Nano-Nouvelle set to ride lithium battery boom

News release: July 18, 2016

 

Australian battery technology innovator Nano-Nouvelle has established agreements with specialist US manufacturers to show how its innovative 3D nanotechnology can improve their battery performance.

The companies, which produce high performance batteries used in specialised industries such as aerospace, have agreed to test how Nano-Nouvelle’s Nanode nanomaterials work with their batteries.

Nano-Nouvelle CEO Stephanie Moroz, who met with executives from the two companies at a global battery conference in Chicago, said these high performance battery manufacturers were ideal partners for the company’s technology. “They provide a great initial entry point for us,” she said.

“It’s hard to go from zero to high volume production, however Nano-Nouvelle is in a good position to support field trials by specialist companies, which work at smaller volumes, are less cost sensitive and are incredibly focussed on improving the performance of their batteries.

“As Tesla proved with its Roadster EV sportscar, this sort of low-volume, high-margin starting point can provide a high visibility platform to demonstrate the benefits of innovative technology, which can accelerate its adoption by mass market manufacturers.”

Sunshine Coast-based Nano-Nouvelle is developing world-leading nanotechnology that can boost the energy storage capacity of lithium ion batteries by as much as 50 per cent. An important part of Nano-Nouvelle’s strategy involves working out how to implement its innovative nanotechnology into current manufacturing processes.

Ms. Moroz met the US executives at the 18th International Meeting on Lithium Batteries, a biennial symposium which attracted more than 1500 delegates from Europe, Asia and the US. A strong focus for the conference was how to maximise energy capacity and performance lifetime for batteries that power electric vehicles (EVs), which last year passed the one million car milestone globally.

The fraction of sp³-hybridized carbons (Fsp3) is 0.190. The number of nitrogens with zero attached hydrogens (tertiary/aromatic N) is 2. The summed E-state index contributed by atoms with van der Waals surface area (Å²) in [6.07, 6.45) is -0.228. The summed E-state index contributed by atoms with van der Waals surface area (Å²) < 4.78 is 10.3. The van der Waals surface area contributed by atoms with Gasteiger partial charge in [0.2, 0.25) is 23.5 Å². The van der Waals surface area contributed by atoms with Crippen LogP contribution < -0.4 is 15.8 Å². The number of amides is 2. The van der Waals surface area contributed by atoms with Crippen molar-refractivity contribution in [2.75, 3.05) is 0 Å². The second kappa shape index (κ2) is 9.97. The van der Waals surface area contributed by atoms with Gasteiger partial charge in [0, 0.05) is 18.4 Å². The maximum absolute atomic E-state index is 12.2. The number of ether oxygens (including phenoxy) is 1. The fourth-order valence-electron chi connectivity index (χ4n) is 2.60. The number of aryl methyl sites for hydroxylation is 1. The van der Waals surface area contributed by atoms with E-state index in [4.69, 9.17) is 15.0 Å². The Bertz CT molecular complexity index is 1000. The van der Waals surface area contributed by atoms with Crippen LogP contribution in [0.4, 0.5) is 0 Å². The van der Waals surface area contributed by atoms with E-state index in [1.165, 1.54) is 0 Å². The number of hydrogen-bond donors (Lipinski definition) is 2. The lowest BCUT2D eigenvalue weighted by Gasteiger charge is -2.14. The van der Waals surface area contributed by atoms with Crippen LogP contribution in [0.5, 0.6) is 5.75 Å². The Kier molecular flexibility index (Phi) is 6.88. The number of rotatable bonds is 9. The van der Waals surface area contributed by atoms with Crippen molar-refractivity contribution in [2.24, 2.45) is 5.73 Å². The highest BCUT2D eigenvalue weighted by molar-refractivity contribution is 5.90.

Ms. Moroz said the focus of battery research had undergone a noticeable shift since the 2014 conference. "Whereas two years ago, it was mainly about portable electronics and wearables, the focus is now on batteries for EVs and energy storage," she said.

"People want to drive EVs and put energy storage batteries in their homes, but the delay between a scientific breakthrough and a commercial product can take as long as 10 years. The good news for us from this conference is that the battery industry has stopped chasing blue sky technologies to focus on improving lithium ion performance, which is where our products can deliver real value.”

Nano-Nouvelle’s core technology, the Nanode, overcomes the current limitations of high energy and high power batteries. By using nanotechnology to create a conductive membrane with complex 3D surfaces, the company’s patent-protected technology pushes the boundaries of high performance battery electrodes, effectively laying the foundation for a new generation of high capacity batteries.

Ms. Moroz said Nano-Nouvelle was already working with battery companies globally, from specialist manufacturers to mass market companies, to demonstrate that its technology both improved battery performance significantly and could be deployed easily into existing production systems. “We're looking to make it plug and play for battery manufacturers,” she said.

“Our goal is for them to take our electrode, match it with their other components and run it through their standard assembly processes. While they end up making higher performance batteries, the actual production deployment will require minimal effort on their part.”